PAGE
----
• 7. Going Rate (Price Leadership)  In case of price leader, rivals have difficulty in competing on price – too high and they lose market share, too low and the price leader would match price and force smaller rival out of market  May follow pricing leads of rivals especially where those rivals have a clear dominance of market share  Where competition is limited, ‘going rate’ pricing may be applicable – banks, petrol, supermarket products, electrical goods – find very similar prices in all outlets
  • 8. Tender Pricing  Many contracts awarded on a tender basis  Firm (or firms) submit their price for carrying out the work  Purchaser then chooses which represents best value  Mostly done in secret
  • 9. Price Discrimination  Charging a different price for the same good/service in different markets  Requires each market to be impenetrable  Requires different price elasticity of demand in each market Prices for rail travel differ for the same journey at different times of the day
  • 10. Destroyer/Predatory Pricing  Deliberate price cutting or offer of ‘free gifts/products’ to force rivals (normally smaller and weaker) out of business or prevent new entrants  Anti-competitive and illegal if it can be proved
  • 11. Contribution Pricing  Contribution = Selling Price – Variable (direct costs)  Prices set to ensure coverage of variable costs and a ‘contribution’ to the fixed costs  Similar in principle to marginal cost pricing  Break-even analysis might be useful in such circumstances
  • 12. Market Skimming Market Penetration >Setting a High Price for a New Product to Maximize Revenues from the Target Market. >Results in Fewer, More Profitable Sales. > Setting a Low Price for a New Product in Order to Attract a Large Number of Buyers. >Results in a Larger Market Share.
  • 13. Pricing strategies  Premium pricing  Uses a high price, but gives a good product/service exchange e.g. Concorde, The Ritz Hotel  Penetration pricing  offers low price to gain market share - then increases price  e.g. France Telecom - to attract new corporate clients (or Telewest cable)  Economy pricing  placed at ‘no frills’, low price  e.g. Soups, spaghetti, beans - ‘economy’ brands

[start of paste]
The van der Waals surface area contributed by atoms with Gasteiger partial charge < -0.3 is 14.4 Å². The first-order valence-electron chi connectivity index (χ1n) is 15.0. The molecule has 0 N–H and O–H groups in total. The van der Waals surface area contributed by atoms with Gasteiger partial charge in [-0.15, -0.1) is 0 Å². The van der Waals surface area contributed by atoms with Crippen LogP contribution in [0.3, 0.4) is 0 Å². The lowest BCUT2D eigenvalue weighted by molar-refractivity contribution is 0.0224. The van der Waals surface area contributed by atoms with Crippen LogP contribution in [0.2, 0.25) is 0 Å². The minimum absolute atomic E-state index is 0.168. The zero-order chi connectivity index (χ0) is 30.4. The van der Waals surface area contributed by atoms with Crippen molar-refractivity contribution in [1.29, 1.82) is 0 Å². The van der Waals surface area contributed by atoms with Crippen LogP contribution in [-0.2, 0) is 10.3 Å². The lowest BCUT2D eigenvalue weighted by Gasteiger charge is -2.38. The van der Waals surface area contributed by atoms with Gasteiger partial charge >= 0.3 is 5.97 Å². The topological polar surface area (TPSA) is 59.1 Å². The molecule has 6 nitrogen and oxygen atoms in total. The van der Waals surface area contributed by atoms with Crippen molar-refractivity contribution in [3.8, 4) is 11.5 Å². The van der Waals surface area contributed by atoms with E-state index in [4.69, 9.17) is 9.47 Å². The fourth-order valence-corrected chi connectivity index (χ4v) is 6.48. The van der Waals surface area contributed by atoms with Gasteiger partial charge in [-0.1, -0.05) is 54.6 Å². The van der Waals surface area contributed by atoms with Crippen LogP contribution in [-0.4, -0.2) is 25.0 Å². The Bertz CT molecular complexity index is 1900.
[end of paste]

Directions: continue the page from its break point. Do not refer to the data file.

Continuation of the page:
• 14.  Price skimming  where prices are high - usually during introduction  e.g new albums or films on release  ultimately prices will reduce to the ‘parity’  Psychological pricing  to get a customer to respond on an emotional, rather than rational basis  .e.g 99 not 100 ‘price point perspective  Product line pricing  rationale of a product range  e.g. DairyMilk 20, three-pack 60, chotu-size 2  Pricing variations  ‘off-peak’ pricing, early booking discounts,etc  e.g offering a ‘cash back’ incentive for expensive goods
  • 15.  Optional product-pricing  e.g. optional extras - BMW famously under-equipped  Captive product pricing  products that complement others  e.g Gillette razors (low price) and blades (high price)  Product-bundle pricing  sellers combine several products at the same price  e.g software, books, CDs.  Promotional pricing  BOGOF e.g. toothpaste, soups, etc
  • 16.  Geographical pricing  different prices for customers in different parts of the world  e.g.Include shipping costs, or place on PLC  Value pricing  usually during difficult economic conditions  e.g. Value menus at McDonalds